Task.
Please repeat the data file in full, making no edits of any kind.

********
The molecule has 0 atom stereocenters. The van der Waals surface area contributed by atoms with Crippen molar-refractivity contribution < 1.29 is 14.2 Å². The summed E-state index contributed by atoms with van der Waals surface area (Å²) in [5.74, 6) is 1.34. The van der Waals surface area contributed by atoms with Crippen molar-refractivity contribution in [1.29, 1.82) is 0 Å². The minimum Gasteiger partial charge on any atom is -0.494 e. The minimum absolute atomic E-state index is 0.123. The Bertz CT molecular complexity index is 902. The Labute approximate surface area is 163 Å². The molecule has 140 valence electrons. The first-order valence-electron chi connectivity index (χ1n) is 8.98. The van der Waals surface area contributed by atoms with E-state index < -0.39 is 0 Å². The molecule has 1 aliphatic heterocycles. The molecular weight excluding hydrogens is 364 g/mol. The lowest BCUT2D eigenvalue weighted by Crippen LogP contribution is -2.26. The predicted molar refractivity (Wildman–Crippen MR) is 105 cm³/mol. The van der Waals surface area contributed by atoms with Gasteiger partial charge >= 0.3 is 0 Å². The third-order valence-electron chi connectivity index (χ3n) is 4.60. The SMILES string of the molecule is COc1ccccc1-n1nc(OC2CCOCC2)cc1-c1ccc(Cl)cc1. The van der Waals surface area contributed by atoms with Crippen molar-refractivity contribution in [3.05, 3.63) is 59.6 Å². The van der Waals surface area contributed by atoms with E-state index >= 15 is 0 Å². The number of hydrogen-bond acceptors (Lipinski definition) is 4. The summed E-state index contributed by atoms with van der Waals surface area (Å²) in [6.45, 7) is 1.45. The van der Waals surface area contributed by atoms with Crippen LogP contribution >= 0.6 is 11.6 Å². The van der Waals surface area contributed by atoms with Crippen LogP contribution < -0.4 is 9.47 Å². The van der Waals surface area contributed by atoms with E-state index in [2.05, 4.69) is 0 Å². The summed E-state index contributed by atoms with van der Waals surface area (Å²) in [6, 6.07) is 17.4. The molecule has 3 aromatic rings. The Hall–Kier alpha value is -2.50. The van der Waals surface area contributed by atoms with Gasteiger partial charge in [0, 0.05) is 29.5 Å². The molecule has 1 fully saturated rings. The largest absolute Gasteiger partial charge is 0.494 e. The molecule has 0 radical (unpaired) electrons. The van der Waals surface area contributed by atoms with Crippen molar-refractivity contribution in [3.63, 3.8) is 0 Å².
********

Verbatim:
The molecule has 0 atom stereocenters. The van der Waals surface area contributed by atoms with Crippen molar-refractivity contribution < 1.29 is 14.2 Å². The summed E-state index contributed by atoms with van der Waals surface area (Å²) in [5.74, 6) is 1.34. The van der Waals surface area contributed by atoms with Crippen molar-refractivity contribution in [1.29, 1.82) is 0 Å². The minimum Gasteiger partial charge on any atom is -0.494 e. The minimum absolute atomic E-state index is 0.123. The Bertz CT molecular complexity index is 902. The Labute approximate surface area is 163 Å². The molecule has 140 valence electrons. The first-order valence-electron chi connectivity index (χ1n) is 8.98. The van der Waals surface area contributed by atoms with E-state index < -0.39 is 0 Å². The molecule has 1 aliphatic heterocycles. The molecular weight excluding hydrogens is 364 g/mol. The lowest BCUT2D eigenvalue weighted by Crippen LogP contribution is -2.26. The predicted molar refractivity (Wildman–Crippen MR) is 105 cm³/mol. The van der Waals surface area contributed by atoms with Gasteiger partial charge >= 0.3 is 0 Å². The third-order valence-electron chi connectivity index (χ3n) is 4.60. The SMILES string of the molecule is COc1ccccc1-n1nc(OC2CCOCC2)cc1-c1ccc(Cl)cc1. The van der Waals surface area contributed by atoms with Crippen molar-refractivity contribution in [3.05, 3.63) is 59.6 Å². The van der Waals surface area contributed by atoms with E-state index >= 15 is 0 Å². The number of hydrogen-bond acceptors (Lipinski definition) is 4. The summed E-state index contributed by atoms with van der Waals surface area (Å²) in [6.45, 7) is 1.45. The van der Waals surface area contributed by atoms with Crippen LogP contribution >= 0.6 is 11.6 Å². The van der Waals surface area contributed by atoms with Crippen LogP contribution < -0.4 is 9.47 Å². The van der Waals surface area contributed by atoms with E-state index in [2.05, 4.69) is 0 Å². The summed E-state index contributed by atoms with van der Waals surface area (Å²) in [6, 6.07) is 17.4. The molecule has 3 aromatic rings. The Hall–Kier alpha value is -2.50. The van der Waals surface area contributed by atoms with Gasteiger partial charge in [0, 0.05) is 29.5 Å². The molecule has 1 fully saturated rings. The largest absolute Gasteiger partial charge is 0.494 e. The molecule has 0 radical (unpaired) electrons. The van der Waals surface area contributed by atoms with Crippen molar-refractivity contribution in [3.63, 3.8) is 0 Å².